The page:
The current economic scenario has raised legitimate questions about the debt obligations of several companies and its pertinent from mutual fund investors point of view to evaluate the credit risk of several debt instruments that their AMCs have bought.
To begin with, open-end debt mutual funds are major investors in corporate debt. As on July 31, 2013, open-end debt mutual funds* (excluding liquid and ultra short-term funds) had invested Rs 1.03 lakh crore in this debt. But investors will be happy to know that 73 per cent of their money in debt funds is invested in AAA or P1+ papers.
However, investments in AA and below rated papers is also not insignificant. It stands at Rs 43,189 crore and accounts for 22 per cent of the total assets of debt funds.
Income funds have the highest allocation to these papers amounting to Rs 26,000 crore which is 20 per cent of the total corpus.
Templeton India Corporate Bond Opportunities fund has the highest allocation of Rs 3,865 crore to AA and below rated papers, accounting for 80 per cent of its assets.
Debt short-term is the next biggest category of funds with 30 per cent (Rs 17,041 crore) of the assets invested in these kinds of papers. Here again Templeton India Short-term Income is the fund with highest allocation of Rs 5,063 crore to AA and below rated papers; amounting for 73 per cent of its assets.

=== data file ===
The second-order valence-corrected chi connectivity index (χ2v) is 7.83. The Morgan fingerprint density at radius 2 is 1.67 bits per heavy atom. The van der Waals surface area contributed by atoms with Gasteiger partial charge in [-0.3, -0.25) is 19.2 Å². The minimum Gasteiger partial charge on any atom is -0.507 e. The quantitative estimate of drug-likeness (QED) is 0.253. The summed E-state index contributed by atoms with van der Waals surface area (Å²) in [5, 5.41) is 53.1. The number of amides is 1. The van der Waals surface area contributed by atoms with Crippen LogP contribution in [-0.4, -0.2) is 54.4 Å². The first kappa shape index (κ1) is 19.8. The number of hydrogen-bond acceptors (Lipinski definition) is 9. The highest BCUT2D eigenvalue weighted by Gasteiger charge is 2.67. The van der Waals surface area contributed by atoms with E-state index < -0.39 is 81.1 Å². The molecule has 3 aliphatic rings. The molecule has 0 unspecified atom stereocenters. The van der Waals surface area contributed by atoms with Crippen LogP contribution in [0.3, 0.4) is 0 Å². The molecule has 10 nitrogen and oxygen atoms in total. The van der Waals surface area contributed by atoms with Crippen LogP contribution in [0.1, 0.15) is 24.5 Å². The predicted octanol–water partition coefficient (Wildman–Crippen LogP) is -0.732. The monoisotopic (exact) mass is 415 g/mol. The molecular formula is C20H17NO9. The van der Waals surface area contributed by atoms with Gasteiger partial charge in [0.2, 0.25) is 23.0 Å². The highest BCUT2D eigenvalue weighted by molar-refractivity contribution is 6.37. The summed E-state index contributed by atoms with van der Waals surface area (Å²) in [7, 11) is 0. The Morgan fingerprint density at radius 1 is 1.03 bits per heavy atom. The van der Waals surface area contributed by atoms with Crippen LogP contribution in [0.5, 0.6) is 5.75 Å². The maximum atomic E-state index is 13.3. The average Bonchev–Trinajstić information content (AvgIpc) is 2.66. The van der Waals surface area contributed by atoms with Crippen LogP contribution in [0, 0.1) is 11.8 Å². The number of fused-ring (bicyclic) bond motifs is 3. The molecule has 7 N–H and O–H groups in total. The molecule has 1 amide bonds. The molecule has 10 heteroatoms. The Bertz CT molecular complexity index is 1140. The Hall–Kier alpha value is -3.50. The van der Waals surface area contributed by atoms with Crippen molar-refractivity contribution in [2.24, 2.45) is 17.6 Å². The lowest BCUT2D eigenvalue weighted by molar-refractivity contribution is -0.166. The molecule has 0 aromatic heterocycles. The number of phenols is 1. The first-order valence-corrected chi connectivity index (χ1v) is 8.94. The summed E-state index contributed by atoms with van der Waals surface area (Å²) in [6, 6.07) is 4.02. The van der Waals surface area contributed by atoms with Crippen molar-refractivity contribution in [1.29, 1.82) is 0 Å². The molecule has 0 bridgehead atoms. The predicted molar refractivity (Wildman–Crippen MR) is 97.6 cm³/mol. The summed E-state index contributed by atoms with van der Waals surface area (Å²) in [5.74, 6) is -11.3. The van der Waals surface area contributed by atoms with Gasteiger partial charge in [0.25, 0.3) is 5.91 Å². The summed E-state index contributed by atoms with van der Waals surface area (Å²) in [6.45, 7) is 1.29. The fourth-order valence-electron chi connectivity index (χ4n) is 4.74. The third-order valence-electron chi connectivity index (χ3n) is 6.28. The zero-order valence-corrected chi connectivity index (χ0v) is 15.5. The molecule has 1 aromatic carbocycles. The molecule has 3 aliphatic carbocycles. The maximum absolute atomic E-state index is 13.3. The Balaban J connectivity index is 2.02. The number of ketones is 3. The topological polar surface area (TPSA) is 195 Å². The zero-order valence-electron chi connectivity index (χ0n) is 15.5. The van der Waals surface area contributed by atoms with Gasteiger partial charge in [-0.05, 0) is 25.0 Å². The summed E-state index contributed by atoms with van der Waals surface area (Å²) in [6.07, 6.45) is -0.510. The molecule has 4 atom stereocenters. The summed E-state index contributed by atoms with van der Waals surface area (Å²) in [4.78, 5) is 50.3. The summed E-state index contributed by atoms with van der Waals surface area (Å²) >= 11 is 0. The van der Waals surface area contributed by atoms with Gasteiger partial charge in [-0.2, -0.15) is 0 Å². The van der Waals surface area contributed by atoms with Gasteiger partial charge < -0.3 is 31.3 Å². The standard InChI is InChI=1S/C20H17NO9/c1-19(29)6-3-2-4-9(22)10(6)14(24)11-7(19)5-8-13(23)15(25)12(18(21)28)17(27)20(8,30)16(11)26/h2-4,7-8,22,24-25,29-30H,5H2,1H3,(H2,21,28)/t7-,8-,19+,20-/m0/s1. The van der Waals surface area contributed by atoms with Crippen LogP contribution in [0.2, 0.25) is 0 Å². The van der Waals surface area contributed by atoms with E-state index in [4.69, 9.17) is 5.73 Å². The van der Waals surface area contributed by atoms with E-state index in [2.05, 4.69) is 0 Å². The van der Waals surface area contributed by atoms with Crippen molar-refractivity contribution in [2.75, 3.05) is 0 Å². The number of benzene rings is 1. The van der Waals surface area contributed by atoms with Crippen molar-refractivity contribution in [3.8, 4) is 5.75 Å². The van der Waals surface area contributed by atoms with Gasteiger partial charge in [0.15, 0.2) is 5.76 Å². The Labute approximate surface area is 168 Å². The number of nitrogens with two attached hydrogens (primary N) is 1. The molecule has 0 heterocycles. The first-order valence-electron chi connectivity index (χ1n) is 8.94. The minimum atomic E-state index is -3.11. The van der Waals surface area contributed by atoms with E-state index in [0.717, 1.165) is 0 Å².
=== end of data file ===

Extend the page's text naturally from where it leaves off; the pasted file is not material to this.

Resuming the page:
Clearly, Franklin Templeton MF has the highest exposure to such debt papers. Of the total open-end debt assets of Rs 28,698 crore of the funds house, 53 per cent of the money is invested in AA and lower rated papers.
But Santosh Kamath, CIO, Franklin Templeton, dismisses all doubts. "Our investment strategy is based on a thorough bottom-up analysis of a company along with independent in-depth credit research. If one has to merely build a portfolio full of AAA securities, there is not much active management or value add being brought to the table. "Typically, we have a pool of well researched 60-65 companies in our universe and we never had an issue with any holding. This also helps us benefit from the yield pick-up in a lower rated paper. At the same time, we have also avoided certain companies/sectors, despite their ratings."
*Refers to the category of open-end income and short-term funds